PAWTUCKET – Yes, most of the excitement and suspense of the presidential primary process has fizzled out now that Mitt Romney is the presumptive Republican nominee to challenge Democratic President Obama in November. But Rhode Island is going ahead with its primary on Tuesday.
President Obama is unopposed on the Democratic side, but there is a column for uncommitted delegates.
Despite the fact that several candidates have dropped out, there will be five names on the ballot, along with an uncommitted column. Remaining on the Rhode Island ballot are Romney and Texas Rep. Ron Paul, both of whom campaigned in the state recently; former Pennsylvania Sen. Rick Santorum; former House Speaker Newt Gingrich, and former Louisiana Gov. Buddy Roemer, who is now running for the nomination of the Americans Elect and Reform Party.
The reason Tuesday’s primary is still relevant in the Ocean State – primaries will also be held in Connecticut, New York, Pennsylvania and Delaware – is to choose delegates to the Democratic and Republican conventions.
Republicans and Democrats have different delegate selection rules.
Of the 42 delegates Rhode Island will send to the Democratic convention, only 22 of them – 11 from each congressional district -- will be chosen by primary voters on Tuesday, others, including two alternates, will be selected by party leaders. By contrast GOP voters on Tuesday will pick 16 – eight in each congressional district -- of the 19 Rhode Island delegates and all 16 alternates.
Pawtucket resident Herbert Weiss, the city’s economic and cultural affairs officer, is on the ballot as an Obama delegate this year.
He thinks of winning a spot at the Democratic National Convention in Charlotte, North Carolina, this September as a chance to scratch one item off his “bucket list. I think it would be an interesting thing to do. It was always in the back of my mind to do it. It’s a life experience, something to tell the kids and grandkids about.”
Weiss did run for a spot as an uncommitted delegate in 2008.
“Even though I would love to have it happen,” Weiss said of becoming a delegate, “to me the journey is the fun part. Going in and filling out the declaration and then going out to collect signatures.”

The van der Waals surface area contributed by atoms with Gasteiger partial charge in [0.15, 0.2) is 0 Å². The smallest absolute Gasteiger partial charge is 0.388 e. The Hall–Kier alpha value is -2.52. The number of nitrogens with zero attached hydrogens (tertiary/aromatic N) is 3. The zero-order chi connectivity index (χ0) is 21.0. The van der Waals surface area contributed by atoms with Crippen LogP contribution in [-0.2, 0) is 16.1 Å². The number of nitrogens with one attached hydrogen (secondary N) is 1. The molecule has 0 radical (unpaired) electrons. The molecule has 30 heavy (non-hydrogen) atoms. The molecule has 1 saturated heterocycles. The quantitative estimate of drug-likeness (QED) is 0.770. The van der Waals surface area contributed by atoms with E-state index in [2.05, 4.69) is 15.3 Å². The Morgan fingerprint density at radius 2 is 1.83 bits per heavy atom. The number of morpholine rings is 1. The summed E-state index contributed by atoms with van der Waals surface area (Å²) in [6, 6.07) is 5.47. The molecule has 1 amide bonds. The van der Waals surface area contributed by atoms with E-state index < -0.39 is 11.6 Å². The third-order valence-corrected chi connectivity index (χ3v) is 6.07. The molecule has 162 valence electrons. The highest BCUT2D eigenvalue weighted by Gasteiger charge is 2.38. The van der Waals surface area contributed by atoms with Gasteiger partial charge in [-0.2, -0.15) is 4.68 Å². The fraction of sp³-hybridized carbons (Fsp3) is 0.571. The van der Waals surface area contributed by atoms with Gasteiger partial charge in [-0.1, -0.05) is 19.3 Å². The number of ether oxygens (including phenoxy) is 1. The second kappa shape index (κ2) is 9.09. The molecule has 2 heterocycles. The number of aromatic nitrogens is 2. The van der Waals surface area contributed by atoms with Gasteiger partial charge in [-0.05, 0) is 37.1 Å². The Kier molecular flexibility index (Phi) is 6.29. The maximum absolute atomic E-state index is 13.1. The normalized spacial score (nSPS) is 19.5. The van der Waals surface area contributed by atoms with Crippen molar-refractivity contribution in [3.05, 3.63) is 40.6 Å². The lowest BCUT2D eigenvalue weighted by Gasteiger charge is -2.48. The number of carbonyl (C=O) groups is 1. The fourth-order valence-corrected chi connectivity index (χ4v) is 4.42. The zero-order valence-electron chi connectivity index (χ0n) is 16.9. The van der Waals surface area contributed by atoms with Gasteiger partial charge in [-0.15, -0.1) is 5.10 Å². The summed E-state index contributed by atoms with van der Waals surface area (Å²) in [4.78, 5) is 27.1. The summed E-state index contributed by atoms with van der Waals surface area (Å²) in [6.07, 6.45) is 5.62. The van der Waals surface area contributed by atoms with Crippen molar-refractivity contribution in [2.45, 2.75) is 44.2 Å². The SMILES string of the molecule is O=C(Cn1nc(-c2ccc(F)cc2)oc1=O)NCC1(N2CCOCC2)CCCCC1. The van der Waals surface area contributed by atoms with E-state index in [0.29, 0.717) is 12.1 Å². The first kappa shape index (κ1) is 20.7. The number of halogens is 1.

Potential candidates had less than a week to gather 150 valid signatures during the last week of February to win a spot on the ballot Weiss said he gathered “99.9 percent” of his signatures by himself, but had help collecting a few. He stood outside a supermarket, one of the more popular spots for candidates looking to fill nomination papers with signatures, canvassed the diners at a local breakfast restaurant and went door-to-door in his neighborhood, including Pawtucket’s dog park. He said he is making heavy use of Facebook and other social media to get word of his candidacy out.
“Obama’s the only candidate on the ballot and I strongly feel as a Democrat that there needs to be support for the sitting president,” Weiss said. “He’s had to work very hard on the economic downturn that came about from a Republican administration. I think the president reached out from the beginning of this administration to get all the parties working together” to address the country’s economic problems.
Julie Meyers, also of Pawtucket, is making a second bid to be a delegate as well this year.
Four years ago, when she was still a newcomer in the city, Meyers said she was “swept up with the whole Obama thing. I thought he would make a fantastic president and I was enthusiastic about his campaign and had done some campaigning for him in a couple of other states.
“I just decided it would be a cool thing to do,” she said.
Because she was an Obama delegate in a state where Democrats went heavily for Hillary Clinton, Meyers did not make the cut in 2008. She just missed, however, four Obama delegates got to go to Denver from Rhode Island and Meyers was fifth in the vote count.
She sees her chances as better this time, as she is a delegate for the incumbent and she was lucky enough to secure a coveted high spot on the ballot, she was chosen second in the lottery conducted by Secretary of State Ralph Mollis earlier this year.
Myers said she had been leaning against a second run this year but a friend, Ann Connor, wanted to make a bid and convinced Meyers to go along. She said it’s been a “fun thing” campaign together.
She thinks it sets an example to others that “just a regular person can do this, without having any real political background, just an interest.”
Another Pawtucketer on Tuesday’s ballot is Republican stalwart Lester Olson.
Olson wants to be a Rick Santorum delegate in the Republicans’ held at Tampa Bay, Florida, in
“While Santorum has suspended his campaign,” Olson said Thursday. “he did not direct the state organizations to stop campaigning or release his delegates. So I am still encouraging people to vote for me.”
Like Weiss and Meyers, Olson has never attended his party’s convention, although he ran twice before as a Ronald Reagan delegate.
A year ago, Olson said, he had a “dream ticket” comprised of South Carolina Sen. Jim DeMint and Minnesota Rep. Michele Bachmann, but DeMint never really entered the race and Bachmann dropped out early. He said he settled on Santorum after a “process of elimination. “Romney lurches from one position to another, seemingly for political expediency. That leads me to have a lack of trust in him. I don’t really believe his conservative voice, I don’t think he believes it either, sometimes. Newt Gingrich has a lot of baggage, I don’t think it’s going to work. Ron Paul scares me in terms of some of his foreign policy and defense posture. I think he still lives in the 17th century.
“I think Santorum pretty much epitomizes the views that I have across the conservative spectrum of ideas,” Olson said.